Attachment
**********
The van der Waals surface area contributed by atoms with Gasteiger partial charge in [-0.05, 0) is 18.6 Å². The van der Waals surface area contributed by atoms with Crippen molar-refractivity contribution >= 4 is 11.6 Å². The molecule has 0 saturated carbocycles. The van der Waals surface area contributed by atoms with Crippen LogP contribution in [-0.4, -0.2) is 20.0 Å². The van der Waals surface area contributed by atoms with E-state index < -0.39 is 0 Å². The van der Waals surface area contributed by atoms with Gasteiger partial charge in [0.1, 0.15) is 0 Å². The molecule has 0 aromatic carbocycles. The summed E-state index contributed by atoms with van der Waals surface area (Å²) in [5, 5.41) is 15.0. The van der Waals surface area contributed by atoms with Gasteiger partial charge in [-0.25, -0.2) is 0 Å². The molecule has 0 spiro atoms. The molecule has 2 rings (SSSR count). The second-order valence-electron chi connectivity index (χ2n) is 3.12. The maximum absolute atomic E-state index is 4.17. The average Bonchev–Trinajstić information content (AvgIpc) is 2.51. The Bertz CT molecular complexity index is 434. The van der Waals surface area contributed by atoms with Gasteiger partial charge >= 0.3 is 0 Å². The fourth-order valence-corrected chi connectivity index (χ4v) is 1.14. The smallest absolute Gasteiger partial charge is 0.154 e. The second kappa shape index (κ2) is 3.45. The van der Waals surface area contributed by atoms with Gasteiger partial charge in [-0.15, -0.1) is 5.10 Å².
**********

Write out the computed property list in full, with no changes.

The van der Waals surface area contributed by atoms with Gasteiger partial charge in [-0.05, 0) is 18.6 Å². The van der Waals surface area contributed by atoms with Crippen molar-refractivity contribution >= 4 is 11.6 Å². The molecule has 0 saturated carbocycles. The van der Waals surface area contributed by atoms with Crippen LogP contribution in [-0.4, -0.2) is 20.0 Å². The van der Waals surface area contributed by atoms with E-state index < -0.39 is 0 Å². The van der Waals surface area contributed by atoms with Gasteiger partial charge in [0.1, 0.15) is 0 Å². The molecule has 0 aromatic carbocycles. The summed E-state index contributed by atoms with van der Waals surface area (Å²) in [5, 5.41) is 15.0. The van der Waals surface area contributed by atoms with Gasteiger partial charge in [-0.25, -0.2) is 0 Å². The molecule has 0 spiro atoms. The molecule has 2 rings (SSSR count). The second-order valence-electron chi connectivity index (χ2n) is 3.12. The maximum absolute atomic E-state index is 4.17. The average Bonchev–Trinajstić information content (AvgIpc) is 2.51. The Bertz CT molecular complexity index is 434. The van der Waals surface area contributed by atoms with Gasteiger partial charge >= 0.3 is 0 Å². The fourth-order valence-corrected chi connectivity index (χ4v) is 1.14. The smallest absolute Gasteiger partial charge is 0.154 e. The second kappa shape index (κ2) is 3.45. The van der Waals surface area contributed by atoms with Gasteiger partial charge in [-0.15, -0.1) is 5.10 Å².